Yes - it certainly looks like Prunus avium, the wild sweet cherry, also called gean and mazzard.
I say that based on bark, leaves, fruit, habit.
But whether it is the plain species or a cultivar, one can't say. The flowers would be the key, but there are no flowers in the photos of course.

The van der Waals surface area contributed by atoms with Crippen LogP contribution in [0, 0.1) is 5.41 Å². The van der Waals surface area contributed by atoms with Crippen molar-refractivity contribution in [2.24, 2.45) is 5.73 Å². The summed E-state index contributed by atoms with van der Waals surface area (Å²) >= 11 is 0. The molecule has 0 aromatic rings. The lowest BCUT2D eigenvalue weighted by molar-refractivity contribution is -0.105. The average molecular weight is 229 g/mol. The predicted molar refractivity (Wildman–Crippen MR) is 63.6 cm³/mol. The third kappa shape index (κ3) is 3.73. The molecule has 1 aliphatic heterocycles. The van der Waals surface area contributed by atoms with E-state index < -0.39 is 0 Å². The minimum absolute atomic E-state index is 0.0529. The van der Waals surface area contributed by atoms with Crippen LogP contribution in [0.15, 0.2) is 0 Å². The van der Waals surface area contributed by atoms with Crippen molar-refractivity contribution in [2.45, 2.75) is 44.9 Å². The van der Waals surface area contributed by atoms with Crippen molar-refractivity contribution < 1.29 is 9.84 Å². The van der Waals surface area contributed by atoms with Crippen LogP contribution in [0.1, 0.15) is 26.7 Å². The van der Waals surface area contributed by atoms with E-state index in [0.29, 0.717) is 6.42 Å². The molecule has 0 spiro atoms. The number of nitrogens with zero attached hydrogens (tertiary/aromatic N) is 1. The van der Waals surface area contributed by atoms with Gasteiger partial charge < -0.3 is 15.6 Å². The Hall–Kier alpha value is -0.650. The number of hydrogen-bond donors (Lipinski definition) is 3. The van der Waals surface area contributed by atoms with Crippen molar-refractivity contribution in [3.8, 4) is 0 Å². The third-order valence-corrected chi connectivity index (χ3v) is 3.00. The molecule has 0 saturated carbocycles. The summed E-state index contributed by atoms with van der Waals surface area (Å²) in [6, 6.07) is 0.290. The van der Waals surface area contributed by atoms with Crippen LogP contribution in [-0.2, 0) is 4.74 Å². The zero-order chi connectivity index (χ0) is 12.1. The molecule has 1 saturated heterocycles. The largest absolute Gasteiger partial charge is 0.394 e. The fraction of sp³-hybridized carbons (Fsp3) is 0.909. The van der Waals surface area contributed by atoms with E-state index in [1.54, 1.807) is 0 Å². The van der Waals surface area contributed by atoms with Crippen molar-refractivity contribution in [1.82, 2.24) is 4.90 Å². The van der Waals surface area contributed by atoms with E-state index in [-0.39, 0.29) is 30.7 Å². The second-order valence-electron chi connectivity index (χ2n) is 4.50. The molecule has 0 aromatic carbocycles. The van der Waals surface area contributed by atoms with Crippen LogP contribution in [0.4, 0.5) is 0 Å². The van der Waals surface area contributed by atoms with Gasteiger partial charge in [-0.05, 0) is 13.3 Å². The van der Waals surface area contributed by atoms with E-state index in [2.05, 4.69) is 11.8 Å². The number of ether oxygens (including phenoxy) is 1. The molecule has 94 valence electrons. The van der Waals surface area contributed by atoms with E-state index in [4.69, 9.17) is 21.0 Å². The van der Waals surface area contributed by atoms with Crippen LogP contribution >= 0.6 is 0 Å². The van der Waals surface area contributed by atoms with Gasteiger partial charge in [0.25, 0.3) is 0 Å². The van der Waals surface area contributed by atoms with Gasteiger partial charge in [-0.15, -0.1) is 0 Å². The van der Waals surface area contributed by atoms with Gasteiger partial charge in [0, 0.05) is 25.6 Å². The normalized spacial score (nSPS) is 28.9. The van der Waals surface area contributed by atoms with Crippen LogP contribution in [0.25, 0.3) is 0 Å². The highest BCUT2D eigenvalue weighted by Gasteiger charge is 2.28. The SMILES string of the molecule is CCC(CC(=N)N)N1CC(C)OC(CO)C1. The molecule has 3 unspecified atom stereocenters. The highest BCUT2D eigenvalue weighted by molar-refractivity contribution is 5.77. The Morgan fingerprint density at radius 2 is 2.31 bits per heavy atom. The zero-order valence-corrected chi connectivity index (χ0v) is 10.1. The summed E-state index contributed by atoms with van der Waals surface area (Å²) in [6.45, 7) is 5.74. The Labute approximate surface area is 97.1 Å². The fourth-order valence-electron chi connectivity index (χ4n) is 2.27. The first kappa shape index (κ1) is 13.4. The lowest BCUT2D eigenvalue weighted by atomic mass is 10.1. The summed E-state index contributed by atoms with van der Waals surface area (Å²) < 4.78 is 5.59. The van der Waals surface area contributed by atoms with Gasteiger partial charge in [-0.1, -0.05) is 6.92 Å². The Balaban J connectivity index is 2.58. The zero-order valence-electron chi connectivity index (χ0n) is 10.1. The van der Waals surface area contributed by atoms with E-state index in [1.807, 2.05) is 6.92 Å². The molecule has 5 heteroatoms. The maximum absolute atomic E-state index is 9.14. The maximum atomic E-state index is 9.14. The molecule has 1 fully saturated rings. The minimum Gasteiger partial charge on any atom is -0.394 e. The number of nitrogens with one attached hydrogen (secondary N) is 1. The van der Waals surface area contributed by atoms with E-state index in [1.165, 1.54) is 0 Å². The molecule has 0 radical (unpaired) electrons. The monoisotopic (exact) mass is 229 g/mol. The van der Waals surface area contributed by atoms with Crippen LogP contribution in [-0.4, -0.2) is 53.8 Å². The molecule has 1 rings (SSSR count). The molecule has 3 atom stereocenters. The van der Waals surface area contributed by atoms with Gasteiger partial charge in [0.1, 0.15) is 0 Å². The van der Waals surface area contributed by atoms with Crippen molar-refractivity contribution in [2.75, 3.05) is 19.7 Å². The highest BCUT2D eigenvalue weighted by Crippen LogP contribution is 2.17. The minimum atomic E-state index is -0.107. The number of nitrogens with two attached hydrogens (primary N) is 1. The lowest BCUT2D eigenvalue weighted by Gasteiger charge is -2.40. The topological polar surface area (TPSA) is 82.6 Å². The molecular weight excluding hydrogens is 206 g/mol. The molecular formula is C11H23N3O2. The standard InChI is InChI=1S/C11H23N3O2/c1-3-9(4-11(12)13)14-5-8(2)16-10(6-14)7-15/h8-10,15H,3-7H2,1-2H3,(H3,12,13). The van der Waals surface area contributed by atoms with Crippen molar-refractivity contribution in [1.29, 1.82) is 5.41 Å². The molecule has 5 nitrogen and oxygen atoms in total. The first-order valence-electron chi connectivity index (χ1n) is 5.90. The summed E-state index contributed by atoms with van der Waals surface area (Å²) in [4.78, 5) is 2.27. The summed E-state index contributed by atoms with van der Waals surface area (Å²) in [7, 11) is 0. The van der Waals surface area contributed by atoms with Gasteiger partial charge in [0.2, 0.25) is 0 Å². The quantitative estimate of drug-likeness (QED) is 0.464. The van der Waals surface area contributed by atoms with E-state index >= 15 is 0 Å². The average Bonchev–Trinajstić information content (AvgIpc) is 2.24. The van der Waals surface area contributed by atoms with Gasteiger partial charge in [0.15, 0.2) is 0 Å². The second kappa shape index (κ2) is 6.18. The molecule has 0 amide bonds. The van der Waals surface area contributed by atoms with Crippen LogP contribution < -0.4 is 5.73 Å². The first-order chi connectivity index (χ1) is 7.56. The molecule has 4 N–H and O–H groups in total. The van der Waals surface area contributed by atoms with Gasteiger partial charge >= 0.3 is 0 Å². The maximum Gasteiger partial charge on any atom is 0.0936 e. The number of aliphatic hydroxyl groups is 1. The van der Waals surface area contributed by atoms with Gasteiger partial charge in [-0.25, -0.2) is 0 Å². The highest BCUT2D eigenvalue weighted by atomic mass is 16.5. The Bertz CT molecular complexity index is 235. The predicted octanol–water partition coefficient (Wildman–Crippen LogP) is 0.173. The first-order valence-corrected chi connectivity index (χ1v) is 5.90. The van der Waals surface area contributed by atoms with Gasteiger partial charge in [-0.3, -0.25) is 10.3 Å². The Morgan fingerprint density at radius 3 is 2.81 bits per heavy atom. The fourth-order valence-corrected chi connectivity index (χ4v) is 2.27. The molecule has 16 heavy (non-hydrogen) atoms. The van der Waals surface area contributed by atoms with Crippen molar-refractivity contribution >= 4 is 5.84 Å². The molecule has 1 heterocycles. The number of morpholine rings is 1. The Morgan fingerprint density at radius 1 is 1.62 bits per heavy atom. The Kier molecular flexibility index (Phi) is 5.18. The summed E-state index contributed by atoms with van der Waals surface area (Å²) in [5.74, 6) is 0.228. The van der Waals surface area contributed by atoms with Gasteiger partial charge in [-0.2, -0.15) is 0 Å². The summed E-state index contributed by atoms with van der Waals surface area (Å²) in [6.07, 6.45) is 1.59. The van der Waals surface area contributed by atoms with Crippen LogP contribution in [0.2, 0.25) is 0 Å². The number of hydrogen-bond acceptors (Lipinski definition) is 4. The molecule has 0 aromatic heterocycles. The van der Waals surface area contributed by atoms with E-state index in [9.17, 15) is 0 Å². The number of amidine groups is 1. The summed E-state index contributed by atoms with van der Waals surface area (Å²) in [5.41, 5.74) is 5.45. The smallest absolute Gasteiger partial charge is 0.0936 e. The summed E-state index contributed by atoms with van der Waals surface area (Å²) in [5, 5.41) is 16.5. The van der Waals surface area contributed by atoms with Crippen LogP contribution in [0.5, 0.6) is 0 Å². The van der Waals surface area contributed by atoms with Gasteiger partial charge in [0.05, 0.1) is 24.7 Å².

Also, there are other species of wild cherry in the UK, and many more further afield. And in a garden, one might find one from the other side of the planet, eg. Japan or China.
If you look at the trunk, there may be a fairly sudden change in diameter, either near soil level or just below where the branches start. If so, that indicates a graft, which implies the top of the tree is of a particular variety (cultivar) selected for its ornamental and/or culinary qualities.